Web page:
Each bike in BC Racers comprises of two characters, one who controls the bike, and another who rides in a side car whose purpose is to attack other players. There are no power-ups in BC Racers, however the sidecar rider can hit opponents similar to the mechanics in Road Rash. Bikes take damage, and if an opponent is forced to crash or break down, extra points are rewarded. Damage to the bike can be reversed by collecting power-ups near the starting line.

In the Mega-CD version of the game, a two player cooperative mode is offered, where player one controls the acceleration and player two controls the sidecar, steering and turbo features. This was replaced in the 32X version by more traditional split-screen play (in which much of the scenery is removed to maintain a high frame rate).


Basic controls

Down: Break
DownLeft/DownRight: Handbrake turn
Start: Pause/Zoom options

Mega-CD version

A: Punch left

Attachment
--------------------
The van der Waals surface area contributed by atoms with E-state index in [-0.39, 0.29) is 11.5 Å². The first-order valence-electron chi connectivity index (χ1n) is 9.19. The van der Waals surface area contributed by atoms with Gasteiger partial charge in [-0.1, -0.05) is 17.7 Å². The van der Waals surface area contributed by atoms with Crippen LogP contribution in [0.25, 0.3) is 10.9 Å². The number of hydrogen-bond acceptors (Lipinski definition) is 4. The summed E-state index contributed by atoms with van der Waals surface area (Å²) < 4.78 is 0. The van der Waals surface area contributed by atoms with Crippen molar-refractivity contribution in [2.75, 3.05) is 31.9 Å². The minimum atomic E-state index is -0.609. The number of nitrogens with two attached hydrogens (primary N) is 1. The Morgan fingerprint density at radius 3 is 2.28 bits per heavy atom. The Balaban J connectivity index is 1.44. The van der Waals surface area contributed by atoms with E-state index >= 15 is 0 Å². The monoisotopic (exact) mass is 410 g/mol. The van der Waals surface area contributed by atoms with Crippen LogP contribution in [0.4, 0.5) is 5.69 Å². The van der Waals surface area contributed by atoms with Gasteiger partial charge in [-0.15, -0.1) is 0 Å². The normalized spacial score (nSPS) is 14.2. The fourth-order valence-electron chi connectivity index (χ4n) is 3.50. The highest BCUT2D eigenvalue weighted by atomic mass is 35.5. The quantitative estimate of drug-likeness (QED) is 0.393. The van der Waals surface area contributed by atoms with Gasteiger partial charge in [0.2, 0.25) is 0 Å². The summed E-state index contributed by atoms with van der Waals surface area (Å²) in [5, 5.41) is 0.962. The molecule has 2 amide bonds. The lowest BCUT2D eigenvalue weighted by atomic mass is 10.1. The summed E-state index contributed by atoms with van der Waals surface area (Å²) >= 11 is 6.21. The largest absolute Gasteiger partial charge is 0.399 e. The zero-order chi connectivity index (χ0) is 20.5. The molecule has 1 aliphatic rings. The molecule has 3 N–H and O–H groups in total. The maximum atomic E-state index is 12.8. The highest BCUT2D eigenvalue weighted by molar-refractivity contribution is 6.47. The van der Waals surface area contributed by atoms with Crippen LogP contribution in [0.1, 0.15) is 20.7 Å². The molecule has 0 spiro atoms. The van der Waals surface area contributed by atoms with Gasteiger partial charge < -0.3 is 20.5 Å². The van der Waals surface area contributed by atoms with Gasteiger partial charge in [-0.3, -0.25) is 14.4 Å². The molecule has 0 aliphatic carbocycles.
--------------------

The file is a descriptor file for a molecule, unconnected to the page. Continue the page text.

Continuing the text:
B: Accelerate
C: Punch right
Up+A: Nitro
X: Zoom out
Y: Nitro
Z: Zoom in

32X version

A: Acceleration
B: Punch right
C: Nitro


BCRacers 32X Heat1.png Heat 1 - Rock City Race
BCRacers 32X Heat2.png Heat 2 - Night Rally
BCRacers 32X Heat3.png Heat 3 - Desert Drive
BCRacers 32X Heat4.png Heat 4 - Jungle Rumble
BCRacers 32X Heat5.png Heat 5 - Swamp Stomp
BCRacers 32X Heat6.png Heat 6 - Blizzard Blitz
BCRacers 32X Heat7.png Heat 7 - Cave Rave
BCRacers 32X Heat8.png Heat 8 - Volcano Dash



In-game graphics were created by Toby Gard (who would go on to design Lara Croft in Tomb Raider). Characters were created as wireframes, all sharing the same bike sprites to ease the development process[4].